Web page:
Thor #6 sees Thor Odinson tackling the mystery of who his successor is with great gusto.
Previously in Thor #5: It was beginning to look like the newest Thor had gained the respect of her contemporaries.
LET’S HEAR IT FOR THE GIRLS
Jason Aaron focuses Thor Odinson’s efforts in the pages of Thor #6, concentrating on discovering the identity of lady Thor. This translates to Odinson visiting a variety of females throughout the Marvel universe, slowly making his way through a list of suspects that will hopefully provide an answer in the end.
Odinson does not face his task with the grace or patience due to his station, rather he allows himself to get angry. It’s an interesting choice on Aaron’s behalf and definitely recalls the more headstrong qualities we see in the Thor of the Marvel Cinematic Universe. More to that point, there are several details that change suddenly in Thor #6 to perfectly reflect their on-screen appearance, rather than building a unique world in the pages of the comic book; Heimdall now looks exactly like Idris Elba (which is actually an interesting shift from the classic appearance and rather white washed nature of Asgardia and its inhabitants), and the Bifrost is now an exact replica of the film version.
Back to the narrative contained within the pages of Thor #6, a frustrated Thor visits Jane Foster on Asgardia and it is the first time readers have seen her in this incarnation of the series. She still suffers from cancer and is hardly able to fulfil her duties as ambassador of Earth. While Aaron gives her exceptional strength and poise in dealing with her health issues, it seems that Odinson does not regard in as possessing the strength to wield Mjolnir. It’s an interesting thing about Odinson’s character, that he does not regard emotional stoicism as equivalent to physical might.
Brunhilde also becomes the subject of Odinson’s brooding in Thor #6 and during this bought Aaron raises an intelligent point that just because she physically resembles the female Thor – long blond hair and all that – this does not necessarily mark her a its wielder of the hammer – which opens up both reader theories and his own to her identity and deepens the level of mystery that Aaron is writing.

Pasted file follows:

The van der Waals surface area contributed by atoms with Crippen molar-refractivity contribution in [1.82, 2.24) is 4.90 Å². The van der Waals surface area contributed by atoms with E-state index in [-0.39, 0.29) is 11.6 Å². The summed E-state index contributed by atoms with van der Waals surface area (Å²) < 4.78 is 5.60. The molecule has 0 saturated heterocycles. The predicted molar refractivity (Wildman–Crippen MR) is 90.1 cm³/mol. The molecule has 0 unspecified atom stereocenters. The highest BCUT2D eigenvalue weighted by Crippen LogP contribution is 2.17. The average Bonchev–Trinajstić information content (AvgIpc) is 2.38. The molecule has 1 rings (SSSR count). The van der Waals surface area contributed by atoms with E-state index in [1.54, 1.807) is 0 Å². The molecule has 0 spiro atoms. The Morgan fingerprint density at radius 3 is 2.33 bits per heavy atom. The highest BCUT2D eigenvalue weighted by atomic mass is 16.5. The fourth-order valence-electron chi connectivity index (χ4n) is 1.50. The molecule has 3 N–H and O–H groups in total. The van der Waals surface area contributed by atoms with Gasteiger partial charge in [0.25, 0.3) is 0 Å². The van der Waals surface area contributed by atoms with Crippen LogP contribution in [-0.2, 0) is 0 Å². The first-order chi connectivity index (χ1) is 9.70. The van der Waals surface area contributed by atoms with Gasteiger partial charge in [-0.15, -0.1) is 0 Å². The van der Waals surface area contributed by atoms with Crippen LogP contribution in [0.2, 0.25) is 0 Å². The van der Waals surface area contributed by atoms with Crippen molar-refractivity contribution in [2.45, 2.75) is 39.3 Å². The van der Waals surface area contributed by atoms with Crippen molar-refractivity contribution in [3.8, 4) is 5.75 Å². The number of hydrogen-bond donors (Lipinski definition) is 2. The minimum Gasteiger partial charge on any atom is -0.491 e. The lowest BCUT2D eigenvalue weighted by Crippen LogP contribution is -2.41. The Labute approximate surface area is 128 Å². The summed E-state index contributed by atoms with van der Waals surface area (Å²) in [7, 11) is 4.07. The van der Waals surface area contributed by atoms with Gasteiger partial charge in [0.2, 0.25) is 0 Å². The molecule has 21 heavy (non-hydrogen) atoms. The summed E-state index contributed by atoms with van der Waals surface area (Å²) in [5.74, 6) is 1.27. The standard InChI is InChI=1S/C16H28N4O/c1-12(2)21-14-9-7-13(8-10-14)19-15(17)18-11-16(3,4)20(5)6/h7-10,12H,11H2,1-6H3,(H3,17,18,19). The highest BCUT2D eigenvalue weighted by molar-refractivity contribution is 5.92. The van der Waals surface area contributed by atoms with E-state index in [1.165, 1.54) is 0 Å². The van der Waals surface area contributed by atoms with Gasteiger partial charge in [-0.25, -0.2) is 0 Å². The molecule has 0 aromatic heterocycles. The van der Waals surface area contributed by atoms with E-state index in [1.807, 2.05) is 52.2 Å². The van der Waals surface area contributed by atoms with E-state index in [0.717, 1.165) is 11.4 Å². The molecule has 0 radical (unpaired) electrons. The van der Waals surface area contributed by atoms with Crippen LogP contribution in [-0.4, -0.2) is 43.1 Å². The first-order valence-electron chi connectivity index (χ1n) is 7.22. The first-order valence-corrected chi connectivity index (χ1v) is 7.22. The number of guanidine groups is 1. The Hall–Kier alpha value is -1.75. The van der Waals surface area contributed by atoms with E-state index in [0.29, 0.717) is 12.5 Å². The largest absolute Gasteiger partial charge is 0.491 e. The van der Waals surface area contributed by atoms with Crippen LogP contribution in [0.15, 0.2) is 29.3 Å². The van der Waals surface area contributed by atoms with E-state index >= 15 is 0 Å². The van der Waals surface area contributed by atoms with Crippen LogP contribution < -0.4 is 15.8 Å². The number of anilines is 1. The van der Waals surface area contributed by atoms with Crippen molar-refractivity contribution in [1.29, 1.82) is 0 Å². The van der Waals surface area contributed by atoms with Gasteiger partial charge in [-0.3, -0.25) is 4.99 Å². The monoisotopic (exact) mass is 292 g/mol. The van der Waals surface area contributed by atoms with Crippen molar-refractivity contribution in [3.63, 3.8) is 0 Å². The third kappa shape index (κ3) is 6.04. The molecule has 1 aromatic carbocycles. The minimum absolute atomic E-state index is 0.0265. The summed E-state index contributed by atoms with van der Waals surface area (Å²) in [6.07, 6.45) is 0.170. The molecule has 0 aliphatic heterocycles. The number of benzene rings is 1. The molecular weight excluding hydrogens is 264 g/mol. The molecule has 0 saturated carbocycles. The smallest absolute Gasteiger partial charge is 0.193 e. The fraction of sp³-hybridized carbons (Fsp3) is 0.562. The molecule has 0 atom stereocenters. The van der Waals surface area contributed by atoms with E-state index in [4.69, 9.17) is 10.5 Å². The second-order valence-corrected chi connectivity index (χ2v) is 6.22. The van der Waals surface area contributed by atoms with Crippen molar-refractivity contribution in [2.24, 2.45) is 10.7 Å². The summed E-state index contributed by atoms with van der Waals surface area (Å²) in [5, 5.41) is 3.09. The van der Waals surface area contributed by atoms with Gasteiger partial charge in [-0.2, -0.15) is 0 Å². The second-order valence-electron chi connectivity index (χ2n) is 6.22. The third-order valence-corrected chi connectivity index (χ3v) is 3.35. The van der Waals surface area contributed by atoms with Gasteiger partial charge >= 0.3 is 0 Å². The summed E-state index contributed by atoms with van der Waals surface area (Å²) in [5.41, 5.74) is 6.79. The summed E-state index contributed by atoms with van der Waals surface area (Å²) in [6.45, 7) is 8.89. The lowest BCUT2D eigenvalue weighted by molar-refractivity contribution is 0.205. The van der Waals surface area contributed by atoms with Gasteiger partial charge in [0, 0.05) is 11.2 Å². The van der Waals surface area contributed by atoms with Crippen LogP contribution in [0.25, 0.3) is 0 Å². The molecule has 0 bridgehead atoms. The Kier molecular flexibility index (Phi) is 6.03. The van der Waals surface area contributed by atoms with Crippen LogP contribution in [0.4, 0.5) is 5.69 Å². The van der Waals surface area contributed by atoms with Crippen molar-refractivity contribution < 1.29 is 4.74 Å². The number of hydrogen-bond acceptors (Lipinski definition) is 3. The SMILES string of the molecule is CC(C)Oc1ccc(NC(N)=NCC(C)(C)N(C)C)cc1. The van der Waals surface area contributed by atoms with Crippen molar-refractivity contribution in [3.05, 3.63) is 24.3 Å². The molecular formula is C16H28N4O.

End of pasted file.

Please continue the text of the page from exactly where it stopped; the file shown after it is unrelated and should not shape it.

Thor #6 also steps into SHIELD territory when Odinson confronts Agent Coulson about a young woman working under him – Rosalind Solomon – although nothing much comes of this suspicion and confrontation in the pages of this issue it is food for thought. Freya’s status as a suspect is not raised in the main narrative, although Aaron does bring her up in the b-plot in a scene that is both effective in calling Odin out on his ridiculous alliance with Cul and reminding readers that she, herself, has not necessarily been removed from the list of those worth taking a second look at. Even with Odinson’s work through Thor #6 there is still a lot of detective work left to be done in coming issues …
… leaving aside the fact that in the secondary narrative of Thor #6 Malekith and Dario Agger have forged an alliance that was hinted at in earlier issues and can bode nothing but ill for the Goddess of Thunder and Odinson.
Russell Dauterman returns to art duties on Thor #6 and the issue is absolutely beautiful. He really handles the otherly worldly, ethereal elements of Asgardia and its cast of characters with great aplomb. Although aesthetically it appears that he is bound to the rules of the Cinematic Universe – in those same details mentioned above – Heimdall does look really, really cool and it’s nice to get some adversity as much as the Bifrost is hulking and complex with its golden shell.
Odinson’s Uru arm and the axe he wields still look a little out of place where readers are used to seeing Mjolnir, as if Dauterman is giving us a visual cue that even by Thor #6 he has not dealt with the loss of this identity as well as he could like to think he has.
In contrast, Jane Foster wears a great sense of confidence and self in Thor #6, and seems to hold the world on her shoulders, a great mother in the sky. Dauterman presents her a lot like Freya, lithe and powerful as they hold up and humble the male characters they are/once were romantically involved with. It’s a compelling dichotomy rendered beautifully that highlights his fluid linework.
As always, Thor #6 is lovely and insightful.
BOTTOM LINE: GREAT ISSUE
Thor #6 picks up the narrative and runs away with the mystery. It’s lovely and even though Aaron’s focus is largely on Odinson he highlights the power of women throughout.